Cube's 1991 follow-up, Death Certificate was even more controversial. It shows an angrier and very more aggressive side of his than that expressed on AmeriKKKa's Most Wanted. The album itself has many racist, homophobic and discriminating slurs throughout the songs and demonstrates Cube's "freedom of speech". It is widely known as Cube's most focused and best political work and is considered his best album by many fans. The album is thematically divided into the Death Side (a vision of where we are today) and the Life Side (a vision of where we need to go). A few songs in the album featured Cube's hate for "Uncle Sam" and American politics, and a bonus track named "No Vaseline" was his diss track aimed at his former N.W.A bandmates and his manager Jerry Heller. The album was re-released in 2003 with another bonus track from 1991, "How to Survive in South Central," which came on the Boyz N the Hood soundtrack. Cube toured with Lollapalooza in 1992, which widened his fan base. Also during that that year, he converted to the Nation of Islam.

Ice Cube released The Predator in November (1992), a vibrant collection of cuts that were created amidst the L.A. uprising of the early '90's. "The Predator" debuted at #1 on both the pop and R&B charts, the first album in history to do so. For this album, Cube decided to load some G-funk style beats which at that time were the big thing and some remix tunes which brought a new style to Cube, which previously had consisted more of hardcore and extreme work. Singles from The Predator included Today was a Good Day and Check Yo Self (remix) which together had a two part music video. Ice Cube used his killer rap delivery to full effect on funky cuts like "Now I Gotta Wet' Cha" and "We Had to Tear This Motherf**ker Up" in a way that few other MCs could, benefiting from the contributions of a crew of producers that included Sir Jinx, DJ Muggs and DJ Pooh. Out of all his albums, it has been the most successful, with over 5 million copies sold in the US.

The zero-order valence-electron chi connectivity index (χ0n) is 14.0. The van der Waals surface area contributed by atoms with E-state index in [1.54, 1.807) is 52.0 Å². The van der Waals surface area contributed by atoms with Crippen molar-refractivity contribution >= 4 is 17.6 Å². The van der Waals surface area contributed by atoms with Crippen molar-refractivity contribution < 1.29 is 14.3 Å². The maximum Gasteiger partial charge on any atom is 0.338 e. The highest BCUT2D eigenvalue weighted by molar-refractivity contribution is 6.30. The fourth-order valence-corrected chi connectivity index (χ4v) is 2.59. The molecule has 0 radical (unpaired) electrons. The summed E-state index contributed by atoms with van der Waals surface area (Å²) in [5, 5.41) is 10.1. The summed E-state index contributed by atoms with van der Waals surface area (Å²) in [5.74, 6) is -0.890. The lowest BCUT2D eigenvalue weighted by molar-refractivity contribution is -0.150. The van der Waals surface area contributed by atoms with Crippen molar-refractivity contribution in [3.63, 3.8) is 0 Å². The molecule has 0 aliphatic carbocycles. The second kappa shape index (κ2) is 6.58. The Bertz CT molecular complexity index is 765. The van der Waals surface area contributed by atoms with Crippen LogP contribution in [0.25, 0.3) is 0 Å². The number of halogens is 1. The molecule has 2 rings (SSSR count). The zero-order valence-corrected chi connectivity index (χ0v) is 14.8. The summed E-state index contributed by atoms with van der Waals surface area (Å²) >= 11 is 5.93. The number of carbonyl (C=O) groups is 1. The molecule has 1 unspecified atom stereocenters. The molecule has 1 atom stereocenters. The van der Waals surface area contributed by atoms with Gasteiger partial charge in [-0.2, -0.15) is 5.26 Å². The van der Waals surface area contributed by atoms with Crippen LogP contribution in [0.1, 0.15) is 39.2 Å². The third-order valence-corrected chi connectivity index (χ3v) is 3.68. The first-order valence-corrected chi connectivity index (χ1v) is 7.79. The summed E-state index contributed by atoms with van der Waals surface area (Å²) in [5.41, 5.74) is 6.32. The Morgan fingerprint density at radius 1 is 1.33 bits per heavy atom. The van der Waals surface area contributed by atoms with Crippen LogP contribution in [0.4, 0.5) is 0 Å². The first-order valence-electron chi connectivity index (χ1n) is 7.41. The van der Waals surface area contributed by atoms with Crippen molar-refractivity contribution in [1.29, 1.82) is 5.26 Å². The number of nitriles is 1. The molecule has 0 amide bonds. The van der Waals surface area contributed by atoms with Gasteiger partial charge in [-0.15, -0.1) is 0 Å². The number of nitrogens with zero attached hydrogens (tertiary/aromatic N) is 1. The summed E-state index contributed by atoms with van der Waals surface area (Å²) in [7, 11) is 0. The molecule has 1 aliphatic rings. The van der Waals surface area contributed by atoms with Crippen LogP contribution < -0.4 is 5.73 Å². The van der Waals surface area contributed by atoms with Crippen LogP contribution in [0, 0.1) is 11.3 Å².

After The Predator, Cube's audience began to diminish. Lethal Injection (1993) was not well-liked by critics and Dr. Dre and the West Coast G-Funk sound was dominating American hip-hop. It wasn't until much later on that the album became very popular with Cube fans; realizing it was an underrated album at the time it was released. Taking a break from his own albums, Cube assisted on debuts from Da Lench Mob (Guerillas In Tha Mist) and Kam (Neva Again), both of which had limited commercial success but gained a lot of critical acclaim. Around this time in 1993, Ice Cube also worked with the emerging superstar rapper Tupac Shakur on his album Strictly 4 My N.I.G.G.A.Z. and appeared on a track with him. He later had a duet with Dr. Dre on "Natural Born Killaz." Ice Cube would later have a falling out with Kam due to money and personal issues which led to Kam releasing the venomous diss track "Whoop Whoop" and an altercation, which led to the theft of Ice Cube's Westside Connection necklace. Though they would end the feud, they never worked together again. This was a time when Ice Cube was increasingly embroiled in verbal warfare, including the famous back and forth with Cypress Hill. Cypress Hill accused Ice Cube of stealing beats, lyrics and choruses for his Friday soundtrack that they had planned to use on their Cypress Hill III: Temples of Boom album. They recorded the diss track "No Rest For The Wicked" as a result. Ice Cube responded with "King Of The Hill" (credited to his Westside Connection group) to which Cypress Hill released "Ice Cube Killa" in response. He would also go on to have a feud with Common which spawned the stinging diss track towards Cube titled "The Bitch In Yoo". This stemmed from what Cube perceived to be an insult towards him and West-Coast Hip-Hop in the lyrics of Common's classic "I Used to Love H.E.R.", an allegorical song about the history of Hip-Hop. They dissed each other back and forth, finally meeting with Minister Farrakhan and setting aside their dispute.

In 1995, Cube had some breakthrough film roles, in the hit comedy Friday, starring alongside comedian Chris Tucker, and his second film with John Singleton, Higher Learning. Friday was a success and spawned two sequels. Critically they were some of Cube's best films, and he earned a few award nominations for "Higher Learning". In 2002, Ice Cube starred in the critically acclaimed movie, Barbershop, as well as its 2004 sequel Barbershop 2: Back in Business.
During this time hip-hop started making a transition from the West Coast Funk Hip-Hop to East Coast pop rap. With Mack 10 and WC, Cube formed the Westside Connection in 1996, releasing their debut album Bow Down later that year, with the eponymous single reaching #21 on the singles charts.

With 1996's Bow Down, Westside Connection brought their own agenda to the hip-hop party, something they've been doing since they formed. Ice Cube, Mack 10 and WC were tired of getting overlooked by East Coast media outlets and being considered second-class citizens in a genre they helped popularize. The album instilled a sense of pride in West Coast rap fans and started a worldwide movement that anyone who felt underappreciated could identify with. Songs like "Bow Down", and "Gangstas Make The World Go 'Round" make reference to this.